“You don’t look like a tromp-around-in-the-woods type.”
It was 2012, and after four years in an Environmental Studies undergraduate program and a few summers spent in various eco-jobs, I was more than familiar with the expected look. Luckily, the boy commenting was a cute prospective graduate student from Washington D.C. at my grad school interview weekend and not, say, my future advisor who was about to hire me to “tromp around in the woods.”
Some might say ecologists have no style (see: sandals with socks), but I disagree. The prototypical ecologist has a lot of style, you just won’t find it in next month’s Vogue. What my fashion-forward Aunt would call “crunchy granola” is a style all its own, and its perfect balance of practicality, environmental sustainability, and feminism seems to render it irresistible to nearly everyone whose résumé once started with “summer field technician.”
Picture this: Chaco sandals, maybe hiking boots, cargo pockets, and oversized button-down shirts (so good for the field, why not wear them all the time?). Skirts must be flowy. Hair and face natural. Jewelry, scarves, and other accessories are acceptable, but should be purchased from the local craft fair or your super-cool international field site (definitely not from the mall). Actually, nothing from the mall unless it’s from REI or another outdoor outfitter. Bonus points if everything you own is from the thrift store.
Let’s be clear that I’m not bashing this style in any way—it’s just not my style. On Halloween, I dressed up as an ecologist since it’s such a deviation from my norm. I giggled at my reflection all day.
The best part of ecologist fashion is the mindset behind it. Millions of young girls in America grow up learning they have to be skinny and pretty to valuable, but more and more people aren’t having it. Gone are the days where June Cleaver exists to vacuum her living room in heels and pearls. That’s the best. Ladies, throw out your uncomfortable shoes and makeup. Who run the world? Girls!
Nobody at work (i.e. ecologists) even noticed my ecologist Halloween costume. And I’m thankful. Nobody cares what I wear to work, because that’s not what I’m there for. (Although a few commented that I "didn't look well" or "looked tired." Thanks a lot, guys. Fellow mascara-wearers will understand.)
The ecologist-feminist view turns ugly when not conforming to Pinterest’s fashion expectations which becomes, itself, an expectation. What happens, then, to the women who still like to wear makeup? Do you lose your feminist cred if you put effort into your appearance?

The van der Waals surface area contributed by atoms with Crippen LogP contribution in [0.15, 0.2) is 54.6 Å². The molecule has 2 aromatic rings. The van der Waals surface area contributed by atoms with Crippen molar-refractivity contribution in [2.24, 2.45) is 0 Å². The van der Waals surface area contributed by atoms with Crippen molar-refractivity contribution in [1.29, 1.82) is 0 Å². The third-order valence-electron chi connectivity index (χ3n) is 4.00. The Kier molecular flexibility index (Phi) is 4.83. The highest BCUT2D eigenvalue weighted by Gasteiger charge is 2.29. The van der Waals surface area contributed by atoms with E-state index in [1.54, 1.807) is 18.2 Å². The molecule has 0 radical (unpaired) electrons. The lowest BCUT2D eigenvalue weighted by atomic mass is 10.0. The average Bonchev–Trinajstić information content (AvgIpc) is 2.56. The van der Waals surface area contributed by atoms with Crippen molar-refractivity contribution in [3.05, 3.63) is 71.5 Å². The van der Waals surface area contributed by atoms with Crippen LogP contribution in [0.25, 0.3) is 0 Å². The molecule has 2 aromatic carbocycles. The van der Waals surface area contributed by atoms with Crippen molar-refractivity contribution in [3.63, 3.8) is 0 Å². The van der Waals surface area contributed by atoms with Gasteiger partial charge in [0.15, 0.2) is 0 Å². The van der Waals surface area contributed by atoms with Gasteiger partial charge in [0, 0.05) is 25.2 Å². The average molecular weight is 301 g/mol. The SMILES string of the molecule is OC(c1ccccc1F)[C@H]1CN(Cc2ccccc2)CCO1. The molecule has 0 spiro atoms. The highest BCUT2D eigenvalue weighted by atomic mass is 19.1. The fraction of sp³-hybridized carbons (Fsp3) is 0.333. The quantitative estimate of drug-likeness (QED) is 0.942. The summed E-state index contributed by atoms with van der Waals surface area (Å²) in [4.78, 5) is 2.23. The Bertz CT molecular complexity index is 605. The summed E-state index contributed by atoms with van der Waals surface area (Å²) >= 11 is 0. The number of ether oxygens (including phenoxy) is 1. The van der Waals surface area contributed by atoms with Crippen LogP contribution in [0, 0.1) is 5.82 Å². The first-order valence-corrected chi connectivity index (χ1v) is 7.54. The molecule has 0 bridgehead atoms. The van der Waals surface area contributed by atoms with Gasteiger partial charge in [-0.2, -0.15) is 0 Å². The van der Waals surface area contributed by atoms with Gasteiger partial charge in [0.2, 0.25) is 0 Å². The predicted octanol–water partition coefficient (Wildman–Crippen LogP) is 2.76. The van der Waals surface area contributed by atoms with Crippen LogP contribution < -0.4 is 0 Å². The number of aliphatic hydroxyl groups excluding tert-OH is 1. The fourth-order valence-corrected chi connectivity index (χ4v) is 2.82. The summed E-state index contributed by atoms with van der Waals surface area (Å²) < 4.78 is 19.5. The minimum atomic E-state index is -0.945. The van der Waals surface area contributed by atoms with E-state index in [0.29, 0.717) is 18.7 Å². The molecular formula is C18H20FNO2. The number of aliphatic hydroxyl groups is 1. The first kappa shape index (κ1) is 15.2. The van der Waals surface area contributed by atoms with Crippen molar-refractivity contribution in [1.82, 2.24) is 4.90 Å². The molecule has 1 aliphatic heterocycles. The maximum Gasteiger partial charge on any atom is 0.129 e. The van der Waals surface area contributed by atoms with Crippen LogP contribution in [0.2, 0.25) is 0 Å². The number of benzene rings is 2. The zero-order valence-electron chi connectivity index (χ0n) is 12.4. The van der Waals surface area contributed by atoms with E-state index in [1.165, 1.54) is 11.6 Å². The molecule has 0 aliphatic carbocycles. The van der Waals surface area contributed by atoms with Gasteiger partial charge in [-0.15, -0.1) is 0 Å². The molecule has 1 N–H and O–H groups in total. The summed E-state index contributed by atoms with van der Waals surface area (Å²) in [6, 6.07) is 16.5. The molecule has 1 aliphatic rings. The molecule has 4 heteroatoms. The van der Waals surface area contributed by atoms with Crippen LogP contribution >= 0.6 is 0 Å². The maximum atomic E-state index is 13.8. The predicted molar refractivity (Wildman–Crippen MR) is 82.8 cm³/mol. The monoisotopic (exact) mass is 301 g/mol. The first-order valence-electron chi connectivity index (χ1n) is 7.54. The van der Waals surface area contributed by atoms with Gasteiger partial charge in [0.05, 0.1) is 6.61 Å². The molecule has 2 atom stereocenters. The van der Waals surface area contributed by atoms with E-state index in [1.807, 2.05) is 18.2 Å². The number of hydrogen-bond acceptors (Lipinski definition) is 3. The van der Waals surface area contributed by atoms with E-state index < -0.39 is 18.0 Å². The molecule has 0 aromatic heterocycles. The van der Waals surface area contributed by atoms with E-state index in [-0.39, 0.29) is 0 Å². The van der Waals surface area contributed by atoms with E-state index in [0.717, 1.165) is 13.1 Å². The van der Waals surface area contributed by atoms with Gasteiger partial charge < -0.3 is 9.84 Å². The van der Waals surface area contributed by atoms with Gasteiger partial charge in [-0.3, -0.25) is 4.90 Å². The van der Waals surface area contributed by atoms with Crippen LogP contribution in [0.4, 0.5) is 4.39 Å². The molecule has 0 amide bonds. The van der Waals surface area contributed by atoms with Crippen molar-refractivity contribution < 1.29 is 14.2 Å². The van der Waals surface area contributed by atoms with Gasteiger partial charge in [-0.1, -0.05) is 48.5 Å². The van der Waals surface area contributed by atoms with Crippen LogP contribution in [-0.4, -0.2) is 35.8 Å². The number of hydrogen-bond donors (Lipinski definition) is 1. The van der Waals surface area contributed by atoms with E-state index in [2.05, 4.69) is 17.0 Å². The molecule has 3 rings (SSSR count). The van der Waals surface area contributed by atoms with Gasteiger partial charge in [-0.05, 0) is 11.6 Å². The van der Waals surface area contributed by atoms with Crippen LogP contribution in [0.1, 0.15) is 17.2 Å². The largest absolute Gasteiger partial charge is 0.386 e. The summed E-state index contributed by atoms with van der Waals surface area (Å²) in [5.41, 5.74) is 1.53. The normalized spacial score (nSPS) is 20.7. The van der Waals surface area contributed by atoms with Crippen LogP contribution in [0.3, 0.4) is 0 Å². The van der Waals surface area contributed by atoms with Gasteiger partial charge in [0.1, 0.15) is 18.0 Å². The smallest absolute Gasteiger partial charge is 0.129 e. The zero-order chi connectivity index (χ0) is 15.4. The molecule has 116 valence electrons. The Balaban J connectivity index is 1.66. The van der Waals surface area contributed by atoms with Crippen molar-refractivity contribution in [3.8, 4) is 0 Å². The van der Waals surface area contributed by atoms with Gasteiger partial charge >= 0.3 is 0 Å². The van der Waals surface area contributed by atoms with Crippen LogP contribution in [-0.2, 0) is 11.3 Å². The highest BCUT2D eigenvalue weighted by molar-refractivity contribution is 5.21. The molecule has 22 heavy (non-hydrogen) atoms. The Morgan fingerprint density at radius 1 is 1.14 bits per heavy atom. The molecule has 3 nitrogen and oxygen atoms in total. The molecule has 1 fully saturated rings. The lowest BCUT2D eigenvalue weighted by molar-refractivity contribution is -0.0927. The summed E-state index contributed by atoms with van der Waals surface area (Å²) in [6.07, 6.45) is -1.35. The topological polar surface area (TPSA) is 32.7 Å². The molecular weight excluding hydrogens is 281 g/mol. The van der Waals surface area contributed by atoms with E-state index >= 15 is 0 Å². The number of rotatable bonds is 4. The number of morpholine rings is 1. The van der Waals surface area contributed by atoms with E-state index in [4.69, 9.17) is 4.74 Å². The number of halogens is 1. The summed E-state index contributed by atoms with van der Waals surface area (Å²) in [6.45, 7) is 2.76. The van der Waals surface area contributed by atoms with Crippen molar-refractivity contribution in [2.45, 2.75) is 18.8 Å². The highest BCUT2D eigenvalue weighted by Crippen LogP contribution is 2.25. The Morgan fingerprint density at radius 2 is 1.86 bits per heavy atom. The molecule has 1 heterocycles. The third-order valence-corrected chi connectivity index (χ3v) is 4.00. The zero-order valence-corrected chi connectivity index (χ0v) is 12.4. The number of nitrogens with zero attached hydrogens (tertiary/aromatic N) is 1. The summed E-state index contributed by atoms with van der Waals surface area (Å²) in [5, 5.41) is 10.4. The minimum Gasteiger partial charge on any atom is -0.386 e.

I have literally felt guilty for shaving my legs. I whitened my teeth recently and actively tried not to tell anyone at work. Science tries hard to make itself welcoming for women, but in a crowd that leans toward non-conformism, it's hard to find your place if you don't conform. To the non-conformism.
I recently visited the first ecologist I ever worked for, who happens to be a close friend, rockstar human, and a really stylish lady. She’s new enough at her current job that she’s still trying to establish a good reputation. We attended a smattering of her work functions, from field tours to a formal dinner. I never knew what to wear. Neither did she. As she put it, “what do I wear to be sure I can be taken seriously as a field biologist without losing my Meg style?”
I didn’t know the answer. I thought back to when I got dolled up for my oral comprehensive exams, an obvious choice given the confidence boost that looking nice had always given me. When I showed up to my exam, it occurred to me that my female committee members might actually judge me more harshly because of my girly appearance. Intelligent people can’t possibly care about their looks, right? Maybe you should’ve studied more instead of curling your hair this morning, eh Anna?
The obvious and cliché message I could share now is to always be yourself and not care what other people think of you. But that’s hard advice to follow when some of those other people are in control of, for instance, deciding whether you pass your dissertation defense, get the job, or otherwise advance in your field ecologist career. It's hard when your appearance is something you could change easily.
It can be uncomfortable to be the odd one out. Even when "people like you"-- whatever this means to you-- aren't directly turned away, you're less likely to stay in a career, a job, heck even at a restaurant if you don't fit in.
There are a lot of women in science now, but as far as I can tell, there aren't a lot of different types of women in science now. How many smart girls leave science because they look around and don't see any people like them?
A version of this article was originally published here and was reprinted with permission.
Anna Groves is a Ph.D. candidate at Michigan State University, studying the restoration of native prairie landscapes. She loves telling anyone who will listen about science, nature, and her experiences in this weird place we call grad school. As she writes her dissertation, she procrastinates by looking for jobs in science communication and science policy, singing soprano in the Lansing Women's Chorus, playing Dungeons and Dragons, and planning to go running tomorrow.